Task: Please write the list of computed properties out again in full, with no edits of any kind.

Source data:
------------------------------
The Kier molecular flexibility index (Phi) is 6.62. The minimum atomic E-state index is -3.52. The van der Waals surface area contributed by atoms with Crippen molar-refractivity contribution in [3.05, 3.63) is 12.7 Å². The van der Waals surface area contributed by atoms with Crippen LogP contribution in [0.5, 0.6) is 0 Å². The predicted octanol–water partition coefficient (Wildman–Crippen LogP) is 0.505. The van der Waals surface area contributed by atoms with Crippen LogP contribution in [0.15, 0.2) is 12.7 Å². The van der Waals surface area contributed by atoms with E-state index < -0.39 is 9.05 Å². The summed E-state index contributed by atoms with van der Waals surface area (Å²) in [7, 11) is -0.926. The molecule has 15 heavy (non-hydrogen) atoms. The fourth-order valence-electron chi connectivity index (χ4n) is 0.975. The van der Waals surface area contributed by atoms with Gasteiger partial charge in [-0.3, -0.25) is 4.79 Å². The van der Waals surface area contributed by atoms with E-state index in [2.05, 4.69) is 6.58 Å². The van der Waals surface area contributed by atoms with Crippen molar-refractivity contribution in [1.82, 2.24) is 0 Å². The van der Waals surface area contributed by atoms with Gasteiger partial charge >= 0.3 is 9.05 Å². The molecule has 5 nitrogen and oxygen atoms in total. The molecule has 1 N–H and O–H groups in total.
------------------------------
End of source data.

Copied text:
The Kier molecular flexibility index (Phi) is 6.62. The minimum atomic E-state index is -3.52. The van der Waals surface area contributed by atoms with Crippen molar-refractivity contribution in [3.05, 3.63) is 12.7 Å². The van der Waals surface area contributed by atoms with Crippen LogP contribution in [0.5, 0.6) is 0 Å². The predicted octanol–water partition coefficient (Wildman–Crippen LogP) is 0.505. The van der Waals surface area contributed by atoms with Crippen LogP contribution in [0.15, 0.2) is 12.7 Å². The van der Waals surface area contributed by atoms with E-state index < -0.39 is 9.05 Å². The summed E-state index contributed by atoms with van der Waals surface area (Å²) in [7, 11) is -0.926. The molecule has 15 heavy (non-hydrogen) atoms. The fourth-order valence-electron chi connectivity index (χ4n) is 0.975. The van der Waals surface area contributed by atoms with Gasteiger partial charge in [-0.3, -0.25) is 4.79 Å². The van der Waals surface area contributed by atoms with E-state index in [2.05, 4.69) is 6.58 Å². The van der Waals surface area contributed by atoms with Crippen molar-refractivity contribution in [1.82, 2.24) is 0 Å². The van der Waals surface area contributed by atoms with Gasteiger partial charge >= 0.3 is 9.05 Å². The molecule has 5 nitrogen and oxygen atoms in total. The molecule has 1 N–H and O–H groups in total.